Back when I blogged as Valleywag, the prime ankle-biter of the startup world, Digg founder Kevin Rose told me that he was considering a secret feature. Users were over-reporting content they didn't like, misusing the "report as spam" button. So Kevin wanted to add a new option to the dropdown menu of reasons for reporting a post: "Report as lame." While "report as spam" or "report as wrong category," when hit by enough users, would automatically move or delete the post, "report as lame" wouldn't do anything. Its sole purpose was to satisfy the user.
And I believe we need it more than the "like" button.
Call it a "dislike" button — but not a working one. Facebook repeatedly deletes any third-party app that tries to add one, and Twitter and Tumblr never supported one, for good reason. We're not lacking for ways to criticize things on the internet. But it's obvious that the "like" button fulfills only half of our basic desire to not just comment on but be put in charge of everything online.
As writer Paul Ford put it, the "fundamental question" that the web seeks to answer is "Why wasn't I consulted?" And users will exploit any tool they're given to try to shape the internet to their tastes. Usually this is appropriate: Facebook and Twitter work because you choose which feeds to follow. Reddit's voting system makes it a more thorough resource for a wider readership than any single blog, magazine, or newspaper. Wikipedia has silenced all but the most pig-headed critics of crowdsourcing.
But the users' reach will always exceed their grasp, and they use the provided tools to push their own agendas. Urban Dictionary users define "Jason" as "the act of being the sexiest person alive" and "Meghan" as "a skanky slutty ho born to backwoods retard parents who cannot spell correctly." Yelp, iTunes, and Amazon reviewers grade their purchases by often insane personal rubrics. Twitter and Tumblr users misuse hashtags to invade each other's conversations with debate, vandalism, or spam.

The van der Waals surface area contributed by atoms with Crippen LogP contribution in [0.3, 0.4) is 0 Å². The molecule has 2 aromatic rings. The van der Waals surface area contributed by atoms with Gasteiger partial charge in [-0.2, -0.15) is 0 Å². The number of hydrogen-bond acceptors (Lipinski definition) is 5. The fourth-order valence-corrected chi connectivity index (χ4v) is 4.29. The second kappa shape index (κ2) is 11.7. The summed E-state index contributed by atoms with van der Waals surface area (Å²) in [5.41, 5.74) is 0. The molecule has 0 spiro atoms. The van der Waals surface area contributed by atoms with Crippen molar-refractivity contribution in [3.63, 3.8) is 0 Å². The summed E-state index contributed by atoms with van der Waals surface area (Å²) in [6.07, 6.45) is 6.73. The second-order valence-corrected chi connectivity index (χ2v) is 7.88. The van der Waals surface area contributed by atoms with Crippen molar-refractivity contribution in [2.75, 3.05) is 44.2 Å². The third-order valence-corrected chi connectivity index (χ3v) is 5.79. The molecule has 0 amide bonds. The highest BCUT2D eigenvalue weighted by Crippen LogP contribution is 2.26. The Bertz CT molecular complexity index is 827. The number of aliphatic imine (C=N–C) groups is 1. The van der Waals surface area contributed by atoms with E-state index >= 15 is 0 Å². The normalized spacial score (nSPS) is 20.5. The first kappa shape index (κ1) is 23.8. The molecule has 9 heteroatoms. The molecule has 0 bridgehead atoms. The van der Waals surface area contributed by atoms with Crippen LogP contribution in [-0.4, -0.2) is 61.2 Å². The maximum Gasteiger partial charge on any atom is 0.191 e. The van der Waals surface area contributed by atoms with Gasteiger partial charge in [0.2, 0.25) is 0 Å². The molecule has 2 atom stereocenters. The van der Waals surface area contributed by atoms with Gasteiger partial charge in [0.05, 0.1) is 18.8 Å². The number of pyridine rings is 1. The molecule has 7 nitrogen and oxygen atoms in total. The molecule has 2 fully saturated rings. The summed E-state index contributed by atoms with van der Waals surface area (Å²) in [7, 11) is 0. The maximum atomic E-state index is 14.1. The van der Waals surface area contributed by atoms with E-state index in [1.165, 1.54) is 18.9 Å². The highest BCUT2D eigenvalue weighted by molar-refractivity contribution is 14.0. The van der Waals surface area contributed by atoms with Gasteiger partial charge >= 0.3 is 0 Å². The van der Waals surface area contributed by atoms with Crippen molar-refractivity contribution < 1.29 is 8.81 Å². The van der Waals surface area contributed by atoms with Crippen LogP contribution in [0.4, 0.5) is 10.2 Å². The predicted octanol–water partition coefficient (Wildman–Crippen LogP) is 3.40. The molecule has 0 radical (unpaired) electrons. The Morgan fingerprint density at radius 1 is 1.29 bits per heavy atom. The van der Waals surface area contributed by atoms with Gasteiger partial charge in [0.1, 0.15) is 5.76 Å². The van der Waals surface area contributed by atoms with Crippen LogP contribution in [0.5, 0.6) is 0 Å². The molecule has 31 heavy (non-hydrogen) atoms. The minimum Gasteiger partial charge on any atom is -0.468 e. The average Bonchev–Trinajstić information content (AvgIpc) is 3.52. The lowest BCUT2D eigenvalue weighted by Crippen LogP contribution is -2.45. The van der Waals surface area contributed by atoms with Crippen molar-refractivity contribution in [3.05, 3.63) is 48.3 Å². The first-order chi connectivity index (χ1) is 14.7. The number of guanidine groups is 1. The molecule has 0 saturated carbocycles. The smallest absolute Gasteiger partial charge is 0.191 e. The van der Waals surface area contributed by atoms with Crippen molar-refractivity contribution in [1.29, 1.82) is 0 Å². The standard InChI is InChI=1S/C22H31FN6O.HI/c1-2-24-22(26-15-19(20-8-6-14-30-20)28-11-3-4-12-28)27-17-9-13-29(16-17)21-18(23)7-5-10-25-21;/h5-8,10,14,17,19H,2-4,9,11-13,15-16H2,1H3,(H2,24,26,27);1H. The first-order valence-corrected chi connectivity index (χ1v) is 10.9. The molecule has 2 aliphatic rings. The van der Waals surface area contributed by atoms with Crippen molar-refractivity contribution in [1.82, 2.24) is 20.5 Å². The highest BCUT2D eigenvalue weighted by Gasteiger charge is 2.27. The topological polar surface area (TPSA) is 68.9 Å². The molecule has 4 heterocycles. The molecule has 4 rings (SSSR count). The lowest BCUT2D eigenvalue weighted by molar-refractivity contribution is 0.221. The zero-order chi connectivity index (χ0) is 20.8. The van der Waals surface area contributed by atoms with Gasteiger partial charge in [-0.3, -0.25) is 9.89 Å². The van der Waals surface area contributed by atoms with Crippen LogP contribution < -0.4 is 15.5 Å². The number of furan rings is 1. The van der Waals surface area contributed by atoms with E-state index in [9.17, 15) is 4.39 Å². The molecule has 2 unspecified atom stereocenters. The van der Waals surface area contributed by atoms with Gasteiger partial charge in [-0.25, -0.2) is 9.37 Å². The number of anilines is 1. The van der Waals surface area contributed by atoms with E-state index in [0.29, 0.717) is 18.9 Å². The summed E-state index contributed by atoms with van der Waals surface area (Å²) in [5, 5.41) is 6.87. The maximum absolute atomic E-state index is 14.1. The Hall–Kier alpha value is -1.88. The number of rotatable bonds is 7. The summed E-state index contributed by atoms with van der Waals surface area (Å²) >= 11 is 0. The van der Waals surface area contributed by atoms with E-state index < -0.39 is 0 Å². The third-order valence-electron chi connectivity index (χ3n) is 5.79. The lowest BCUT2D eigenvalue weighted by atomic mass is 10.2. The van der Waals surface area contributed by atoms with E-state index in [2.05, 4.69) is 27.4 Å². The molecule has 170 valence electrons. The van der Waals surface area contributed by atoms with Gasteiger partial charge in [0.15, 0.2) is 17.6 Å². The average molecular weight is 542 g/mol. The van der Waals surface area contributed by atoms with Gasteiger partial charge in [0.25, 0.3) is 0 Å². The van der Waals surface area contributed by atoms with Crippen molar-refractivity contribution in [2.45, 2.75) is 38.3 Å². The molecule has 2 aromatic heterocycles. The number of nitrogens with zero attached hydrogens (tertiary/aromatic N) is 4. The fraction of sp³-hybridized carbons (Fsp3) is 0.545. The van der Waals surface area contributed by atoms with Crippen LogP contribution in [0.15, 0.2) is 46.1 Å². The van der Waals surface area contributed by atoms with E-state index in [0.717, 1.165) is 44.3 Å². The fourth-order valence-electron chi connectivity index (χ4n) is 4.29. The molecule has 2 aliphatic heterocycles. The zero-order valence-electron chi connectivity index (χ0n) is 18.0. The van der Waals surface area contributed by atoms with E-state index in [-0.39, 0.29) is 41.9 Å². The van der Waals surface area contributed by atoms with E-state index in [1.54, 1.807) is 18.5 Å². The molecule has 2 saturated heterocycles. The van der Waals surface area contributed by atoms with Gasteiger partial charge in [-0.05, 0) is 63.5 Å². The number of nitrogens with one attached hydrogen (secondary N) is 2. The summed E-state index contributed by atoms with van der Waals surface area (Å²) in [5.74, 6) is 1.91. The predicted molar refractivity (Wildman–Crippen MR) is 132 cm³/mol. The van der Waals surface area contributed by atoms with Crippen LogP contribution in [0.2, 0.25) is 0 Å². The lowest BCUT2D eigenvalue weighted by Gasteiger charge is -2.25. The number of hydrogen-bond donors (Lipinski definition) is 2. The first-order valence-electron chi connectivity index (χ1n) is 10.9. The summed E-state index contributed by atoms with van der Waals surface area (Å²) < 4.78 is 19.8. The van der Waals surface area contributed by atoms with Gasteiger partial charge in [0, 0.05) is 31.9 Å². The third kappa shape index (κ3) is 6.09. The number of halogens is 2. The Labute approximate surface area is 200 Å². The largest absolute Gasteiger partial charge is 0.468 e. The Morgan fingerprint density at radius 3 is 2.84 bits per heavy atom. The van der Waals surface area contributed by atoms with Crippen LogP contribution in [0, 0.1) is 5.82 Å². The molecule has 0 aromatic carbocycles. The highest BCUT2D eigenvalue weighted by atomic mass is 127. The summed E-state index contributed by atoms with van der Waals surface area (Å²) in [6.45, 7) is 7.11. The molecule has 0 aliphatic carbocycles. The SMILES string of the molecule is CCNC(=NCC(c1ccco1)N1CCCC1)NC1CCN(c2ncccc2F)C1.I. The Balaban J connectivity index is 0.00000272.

And the sites that do have a "dislike" button are half run by it. On Reddit, where downvotes are meant to keep irrelevant and unhelpful posts in check, spammers regularly downvote all competing posts, and "downvote brigades" sometimes sweep in to punish a post or comment for subjectively offensive material, often against the wishes of the moderators and posters in the affected thread.
I run a YouTube channel called Slacktory, which sometimes gets hundreds of comments on a single video. YouTube has "report" buttons, too, with various functionality. Reporting a comment as offensive might flag it, but reporting it as spam will more effectively hide it from all users. Whenever I check what YouTube users have flagged as spam, many comments aren't spam at all — sometimes they're offensive, sometimes they're simply an unpopular opinion. YouTube users have the option to report offensive content as such, but they choose spam because they know the system will prioritize that.
Twitter has also suffered multiple such campaigns (which I can't link here, lest I perpetuate the cycle of reprisals), where frustrated users bothered by hateful speech on Twitter skipped the "report as abusive" option for the more effective, automated "report as spam" option, and encouraged each other to do the same.